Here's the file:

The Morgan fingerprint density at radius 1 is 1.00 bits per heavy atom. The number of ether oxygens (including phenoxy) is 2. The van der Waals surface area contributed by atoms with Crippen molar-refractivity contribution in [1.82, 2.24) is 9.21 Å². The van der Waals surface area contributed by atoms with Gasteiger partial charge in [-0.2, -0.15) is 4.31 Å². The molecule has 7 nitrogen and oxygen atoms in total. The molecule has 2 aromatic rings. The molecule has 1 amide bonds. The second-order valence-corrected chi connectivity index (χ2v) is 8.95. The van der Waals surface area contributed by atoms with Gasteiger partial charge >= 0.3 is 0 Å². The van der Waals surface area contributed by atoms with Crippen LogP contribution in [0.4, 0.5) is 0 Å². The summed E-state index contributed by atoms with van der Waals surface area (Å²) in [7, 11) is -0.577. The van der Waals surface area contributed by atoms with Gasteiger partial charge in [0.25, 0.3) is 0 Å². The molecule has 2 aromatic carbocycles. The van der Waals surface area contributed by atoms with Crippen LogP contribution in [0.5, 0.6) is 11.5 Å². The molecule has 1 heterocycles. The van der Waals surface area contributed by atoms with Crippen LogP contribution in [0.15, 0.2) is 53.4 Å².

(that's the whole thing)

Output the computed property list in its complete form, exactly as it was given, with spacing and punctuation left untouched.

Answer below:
The Morgan fingerprint density at radius 1 is 1.00 bits per heavy atom. The number of ether oxygens (including phenoxy) is 2. The van der Waals surface area contributed by atoms with Crippen molar-refractivity contribution in [1.82, 2.24) is 9.21 Å². The van der Waals surface area contributed by atoms with Gasteiger partial charge in [-0.2, -0.15) is 4.31 Å². The molecule has 7 nitrogen and oxygen atoms in total. The molecule has 2 aromatic rings. The molecule has 1 amide bonds. The second-order valence-corrected chi connectivity index (χ2v) is 8.95. The van der Waals surface area contributed by atoms with Gasteiger partial charge >= 0.3 is 0 Å². The van der Waals surface area contributed by atoms with Crippen LogP contribution in [0.4, 0.5) is 0 Å². The summed E-state index contributed by atoms with van der Waals surface area (Å²) in [7, 11) is -0.577. The van der Waals surface area contributed by atoms with Gasteiger partial charge in [0.25, 0.3) is 0 Å². The molecule has 2 aromatic carbocycles. The van der Waals surface area contributed by atoms with Crippen LogP contribution in [0.5, 0.6) is 11.5 Å². The molecule has 1 heterocycles. The van der Waals surface area contributed by atoms with Crippen LogP contribution in [0.15, 0.2) is 53.4 Å².